RelatedPosts Ministry reads riot act to NFA, Clubs over resumption of league Super Eagles to unveil new Nike jersey in Portugal CAF, NFF celebrate Enyeama at 38 The Minister of Sports and Youth Development, Sunday Dare, has joined other football stakeholders to mourn the demise of Pa Patrick Osimhen, father of Super Eagles’ striker, Victor.Dare, via his official Twitter handle: @SundayDareSD, on Sunday commiserated with the bereaved family. He tweeted: “Condolence: Our hearts go out to Victor Osimhen, Nigerian national player and Lille forward over the loss of his father.“I have spoken with him on the phone today to offer my condolences.”In a similar vein, Osimhen’s club, LOSC Lille, has also penned a condolence message to their player and the entire family over the demise of the septuagenarian.The French club tweeted: “Today, we learned with great sadness of the passing of Victor Osimhen’s father.“The entire LOSC family is joined in grief with Victor and his family. He has our full support during this difficult time.” Osimhen’s former club, Royal Charleroi Sporting Club of Belgium, also identified with the goal banger at this difficult time.The Jupiler League giants tweeted: “It is with great emotion that we learned of the death of Victor Osimhen’s father.“We are wholeheartedly with him in this ordeal. Our condolences go out to his family and loved ones.”Tags: LOSC LilleNFFPatrick Osimhen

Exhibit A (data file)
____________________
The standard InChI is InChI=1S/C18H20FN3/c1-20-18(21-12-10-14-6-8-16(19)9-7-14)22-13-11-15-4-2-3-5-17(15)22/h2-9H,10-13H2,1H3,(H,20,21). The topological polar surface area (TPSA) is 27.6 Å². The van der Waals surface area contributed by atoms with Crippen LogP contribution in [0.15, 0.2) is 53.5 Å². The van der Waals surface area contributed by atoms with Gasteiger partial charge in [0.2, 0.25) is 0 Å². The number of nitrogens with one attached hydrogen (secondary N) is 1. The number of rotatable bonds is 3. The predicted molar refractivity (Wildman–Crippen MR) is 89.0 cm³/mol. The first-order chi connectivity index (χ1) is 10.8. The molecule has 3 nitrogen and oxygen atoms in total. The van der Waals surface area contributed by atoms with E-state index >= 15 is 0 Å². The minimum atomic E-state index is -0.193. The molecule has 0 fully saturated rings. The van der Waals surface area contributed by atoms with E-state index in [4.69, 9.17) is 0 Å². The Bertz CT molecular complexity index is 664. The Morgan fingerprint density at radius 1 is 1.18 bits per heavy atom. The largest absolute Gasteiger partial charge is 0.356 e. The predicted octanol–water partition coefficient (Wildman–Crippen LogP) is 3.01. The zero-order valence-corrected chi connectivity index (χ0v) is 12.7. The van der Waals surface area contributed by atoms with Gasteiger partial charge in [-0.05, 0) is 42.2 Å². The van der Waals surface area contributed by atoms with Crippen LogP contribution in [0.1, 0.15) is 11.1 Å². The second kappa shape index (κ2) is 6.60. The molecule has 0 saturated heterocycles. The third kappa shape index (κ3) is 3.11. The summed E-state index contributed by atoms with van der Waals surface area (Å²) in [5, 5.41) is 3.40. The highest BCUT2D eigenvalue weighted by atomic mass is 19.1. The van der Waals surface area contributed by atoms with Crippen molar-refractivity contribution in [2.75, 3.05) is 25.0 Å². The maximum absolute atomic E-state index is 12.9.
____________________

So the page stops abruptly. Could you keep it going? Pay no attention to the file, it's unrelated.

Baseball: Mattanawcook Academy vs. Bucksport, 1 p.m.Baseball: Sumner vs. George Stevens Academy, 4:30 p.m.Softball: Mattanawcook vs. Bucksport, 1 p.m.Softball: Sumner vs. GSA, 4:30 p.mThursday, April 19Baseball: Bucksport vs. Ellsworth, 2 p.m.Baseball: GSA vs. Mount Desert Island, 4 p.m.Baseball: Sumner vs. Narraguagus, noonSoftball: Bucksport vs. Ellsworth, 2 p.m.Softball: Sumner vs. Narraguagus, noonFriday, April 20Baseball: Penobscot Valley vs. Deer Isle-Stonington, 4 p.m.Softball: Penobscot Valley vs. DI-S, 4 p.m.Tennis: Piscataquis vs. DI-S, 4 p.m.Saturday, April 21Baseball: John Bapst vs. Ellsworth, 1 p.m.Baseball: Dexter vs. Bucksport, 1 p.m.Baseball: Sumner vs. Machias, 1 p.m.Softball: Dexter vs. Bucksport, 1 p.m.Softball: Sumner vs. Machias, 1 p.m.Tennis: Presque Isle vs. Ellsworth, 1 p.m.Monday, April 23Baseball: Mattanawcook vs. GSA, 4:30 p.m.Baseball: Bangor Christian vs. DI-S, 4:30 p.m.Softball: Mattanawcook vs. GSA, 4:30 p.m.Softball: Bangor Christian vs. DI-S, 4:30 p.m.Tennis: Calais vs. Sumner, 4 p.m.Tuesday, April 24Baseball: Ellsworth vs. MDI, 4:30 p.m.Wednesday, April 25Baseball: Central vs. Bucksport, 4 p.m.Baseball: Orono vs. GSA, 4:30 p.m.Baseball: Sumner vs. Lee Academy, 4:30 p.m.Baseball: Machias vs. DI-S, 4:30 p.m.Softball: Central vs. Bucksport, 4 p.m.Softball: Orono vs. GSA, 4:30 p.m.Softball: Sumner vs. Lee Academy, 4:30 p.m.Softball: Machias vs. DI-S, 4:30 p.m.Tennis: Ellsworth vs. GSA, 4 p.m.Tennis: Sumner vs. Dexter, 4 p.m.Thursday, April 26Baseball: Ellsworth vs. Washington Academy, 4:30 p.m.Softball: Ellsworth vs. Washington Academy, 4:30 p.m.Softball: GSA vs. MDI, 4 p.m.Tennis: Hermon vs. MDI, 4 p.m.Tennis: Calais vs. DI-S, 1 p.m.Tennis: Calais vs. DI-S, 3 p.m.Friday, April 27Baseball: Sumner vs. Bucksport, 4 p.m.Baseball: Central vs. GSA, 4 p.m.Softball: Sumner vs. Bucksport, 4 p.m.Softball: Central vs. GSA, 4 p.m.Tennis: GSA vs. DI-S, 4 p.m.Saturday, April 28Baseball: Ellsworth vs. Foxcroft, noonBaseball: Caribou vs. MDI, 1 p.m.Baseball: Caribou vs. MDI, 3 p.m.Softball: Ellsworth vs. Foxcroft, noonSoftball: Caribou vs. MDI, 1 p.m.Softball: Caribou vs. MDI, 3 p.m.Tennis: Washington Academy vs. Ellsworth, 11 a.m.Tennis: MDI vs. Foxcroft, noonTennis: Sumner vs. Piscataquis, 11 a.m.Monday, April 30Baseball: Orono vs. Bucksport, 4 p.m.Baseball: Dexter vs. GSA, 4:30 p.m.Baseball: DI-S vs. Sumner, 4:30 p.m.Softball: Orono vs. Bucksport, 4 p.m.Softball: Dexter vs. GSA, 4:30 p.m.Softball: DI-S vs. Sumner, 4:30 p.m.Tennis: GSA vs. Mattanawcook, 4 p.m.Tennis: Penobscot Valley vs. Sumner, 4 p.m.Tennis: Orono vs. DI-S, 4 p.m.Tuesday, May 1Baseball: Washington Academy vs. Ellsworth, 4:30 p.m.Baseball: MDI vs. Hermon, 4:30 p.m.Softball: Washington Academy vs. Ellsworth, 4:30 p.m.Softball: MDI vs. Hermon, 4:30 p.m.Tennis: Ellsworth vs. MDI, 4 p.m.Wednesday, May 2Baseball: GSA vs. Bucksport, 4 p.m.Baseball: Sumner vs. Searsport, 4:30 p.m.Baseball: DI-S vs. Schenck, 4:30 p.m.Softball: GSA vs. Bucksport, 4 p.m.Softball: Sumner vs. Searsport, 4:30 p.m.Softball: DI-S vs. Schenck, 4:30 p.m.Tennis: Orono vs. GSA, 4 p.m.Tennis: DI-S vs. Piscataquis, 4 p.m.Thursday, May 3Baseball: MDI vs. Old Town, 4:30 p.m.Softball: MDI vs. Old Town, 4:30 p.m.Softball: John Bapst vs. Ellsworth, 1 p.m.Tennis: MDI vs. John Bapst, 4 p.m.Friday, May 4Baseball: DI-S vs. Machias, 4:30 p.m.Softball: DI-S vs. Machias, 4:30 p.m.Tennis: Ellsworth vs. Hermon, 4 p.m.Tennis: MDI vs. Caribou, 1 p.m.Tennis: Piscataquis vs. GSA, 4 p.m.Tennis: Sumner vs. Lee Academy, 4 p.m.Saturday, May 5Baseball: Ellsworth vs. Presque Isle, noonBaseball: Ellsworth vs. Presque Isle, 2 p.m.Baseball: MDI vs. Foxcroft, noonSoftball: Ellsworth vs. Presque Isle, 2 p.m.Softball: Ellsworth vs. Presque Isle, 2 p.m.Softball: MDI vs. Foxcroft, noonTennis: Stearns/Schenck vs. DI-S, 1 p.m.Monday, May 7Baseball: Bucksport vs. Central, 4:30 p.m.Baseball: GSA vs. DI-S, 4:30 p.m.Baseball: Narraguagus vs. Sumner, 4 p.m.Softball: Ellsworth vs. MDI, 4:30 p.m.Softball: Bucksport vs. Central, 4:30 p.m.Softball: GSA vs. DI-S, 4:30 p.m.Softball: Narraguagus vs. Sumner, 4 p.m.Tennis: MDI vs. Washington Academy, 4 p.m.Tennis: Lee Academy vs. GSA, 3 p.m.Tennis: Lee Academy vs. GSA, 5 p.m.Tuesday, May 8Baseball: Ellsworth vs. John Bapst, 4:30 p.m.Baseball: MDI vs. Washington Academy, 4:30 p.m.Softball: Ellsworth vs. John Bapst, 4:30 p.m.Softball: MDI vs. Washington Academy, 4:30 p.m.Tennis: John Bapst vs. Ellsworth, 4 p.m.Wednesday, May 9Baseball: Machias vs. Sumner, 4:30 p.m.Baseball: DI-S vs. Bangor Christian, 4 p.m.Softball: Machias vs. Sumner, 4:30 p.m.Softball: DI-S vs. Bangor Christian, 4 p.m.Tennis: Foxcroft vs. MDI, 4 p.m.Tennis: Sumner vs. Penobscot Valley, 3:30 p.m.Thursday, May 10Baseball: Foxcroft vs. MDI, 4:30 p.m.Softball: Foxcroft vs. MDI, 4:30 p.m.Tennis: Hermon vs. Ellsworth, 4 p.m.Friday, May 11Baseball: Belfast vs. Ellsworth, 4 p.m.Baseball: Searsport vs. Bucksport, 4 p.m.Baseball: GSA vs. Mattanawcook, 4:30 p.mBaseball: Orono vs. Sumner, 4:30 p.m.Baseball: Jonesport-Beals vs. DI-S, 4 p.m.Softball: Belfast vs. Ellsworth, 4 p.m.Softball: Searsport vs. Bucksport, 4 p.m.Softball: GSA vs. Mattanawcook, 4:30 p.mSoftball: Orono vs. Sumner, 4:30 p.m.Softball: Jonesport-Beals vs. DI-S, 4 p.m.Tennis: Sumner vs. Calais, 3:30 p.m.Tennis: DI-S vs. Stearns/Schenck, 4 p.m.This is placeholder textThis is placeholder textSaturday, May 12Baseball: John Bapst vs. MDI, noonSoftball: John Bapst vs. MDI, noonMonday, May 14Baseball: Mattanawcook vs. Bucksport, 4 p.m.Baseball: GSA vs. Orono, 4 p.m.Baseball: Searsport vs. Sumner, 4:30 p.m.Baseball: DI-S vs. Penobscot Valley, 4 p.m.Softball: Mattanawcook vs. Bucksport, 4 p.m.Softball: GSA vs. Orono, 4 p.m.Softball: Searsport vs. Sumner, 4:30 p.m.Softball: DI-S vs. Penobscot Valley, 4 p.m.Tennis: Ellsworth vs. Washington Academy, 4 p.m.Tennis: Old Town vs. MDI, 4 p.m.Tennis: Piscataquis vs. GSA, 4 p.m.Tennis: DI-S vs. Sumner, 4 p.m.Tuesday, May 15Baseball: Ellsworth vs. Old Town, 4:30 p.m.Baseball: MDI vs. Belfast, 4 p.m.Softball: Ellsworth vs. Old Town, 4:30 p.m.Softball: MDI vs. Belfast, 4 p.m.Wednesday, May 16Baseball: Bucksport vs. Orono, 4:30 p.m.Baseball: Sumner vs. DI-S, 4:30 p.m.Softball: Bucksport vs. Orono, 4:30 p.m.Softball: Sumner vs. DI-S, 4:30 p.m.Tennis: GSA vs. MDI, 4 p.m.Tennis: DI-S vs. Orono, 4 p.m.Thursday, May 17Baseball: Ellsworth vs. Brewer, 6:30 p.m.Baseball: MDI vs. GSA, 4:30 p.m.Softball: Ellsworth vs. Brewer, 6:30 p.m.Softball: MDI vs. GSA, 4:30 p.m.Tennis: Old Town vs. Ellsworth, 4 p.m.Tennis: Piscataquis vs. Sumner, 4 p.m.Friday, May 18Baseball: Bucksport vs. Searsport, 4:30 p.m.Baseball: GSA vs. Dexter, 4:30 p.m.Baseball: Sumner vs. Orono, 4:30 p.m.Softball: Bucksport vs. Searsport, 4:30 p.m.Softball: GSA vs. Dexter, 4:30 p.m.Softball: Sumner vs. Orono, 4:30 p.m.Tennis: Ellsworth vs. Foxcroft, 4 p.m.Tennis: MDI vs. Hermon, 4 p.m.Tennis: Dexter vs. Sumner, 4 p.m.Saturday, May 19Baseball: Old Town vs. Ellsworth, noonBaseball: DI-S vs. Greenville, noonBaseball: DI-S vs. Greenville, 2 p.m.Softball: Old Town vs. Ellsworth, noonSoftball: DI-S vs. Greenville, noonSoftball: DI-S vs. Greenville, 2 p.m.Monday, May 21Tennis: Ellsworth vs. Old Town, 4 p.m.Tennis: Washington Academy vs. MDI, 4 p.m.Tennis: Mattanawcook vs. GSA, 4 p.m.Tennis: Sumner vs. DI-S, 4 p.m.Tuesday, May 22Baseball: Ellsworth vs. Bucksport, 4 p.m.Baseball: GSA vs. Sumner, 4:30 p.m.Baseball: Schenck vs. DI-S, 4:30 p.m.Softball: Ellsworth vs. Bucksport, 4 p.m.Softball: GSA vs. Sumner, 4:30 p.m.Softball: Schenck vs. DI-S, 4:30 p.m.Wednesday, May 23Baseball: Belfast vs. MDI, 4 p.m.Softball: Belfast vs. MDI, 4 p.m.Tennis: MDI vs. Ellsworth, 4 p.m.Tennis: Lee Academy vs. Sumner, 4 p.m.Tennis: DI-S vs. GSA, 4 p.m.Thursday, May 24Baseball: Hermon vs. Ellsworth, 4:30 p.m.Baseball: Washington Academy vs. MDI, 4:30 p.m.Softball: Hermon vs. Ellsworth, 4:30 p.m.Softball: Washington Academy vs. MDI, 4:30 p.m.Friday, May 25Baseball: Bucksport vs. Dexter, 4:30 p.m.Baseball: GSA vs. Central, 4:30 p.m.Baseball: Lee Academy vs. Sumner, 4:30 p.m.Baseball: DI-S vs. Jonesport-Beals, 4 p.m.Softball: Bucksport vs. Dexter: 4:30 p.m.Softball: GSA vs. Central, 4:30 p.m.Softball: Lee Academy vs. Sumner, 4:30 p.m.Softball: DI-S vs. Jonesport-Beals, 4 p.m.Saturday, May 26Baseball: Old Town vs. MDI, noonSoftball: Old Town vs. MDI, noonMonday, May 28Baseball: Bucksport vs. GSASoftball: Bucksport vs. GSATuesday, May 29Baseball: MDI vs. Ellsworth, 4:30 p.m.Softball: MDI vs. Ellsworth, 4:30 p.m.Wednesday, May 30Baseball: Bucksport vs. Sumner, 4:30 p.m.Baseball: DI-S vs. GSA,4:30 p.m.Softball: Bucksport vs. Sumner, 4:30 p.m.Softball: DI-S vs. GSA, 4:30 p.m. Below is a list of games, meets and other events for this spring’s high school sports season. Road teams are listed first. Only dates with scheduled events are listed.Some of the information below differs from that listed in the March 29 and April 5 editions of The Ellsworth American. Times and locations for certain games have changed since those issues were publishedTuesday, April 17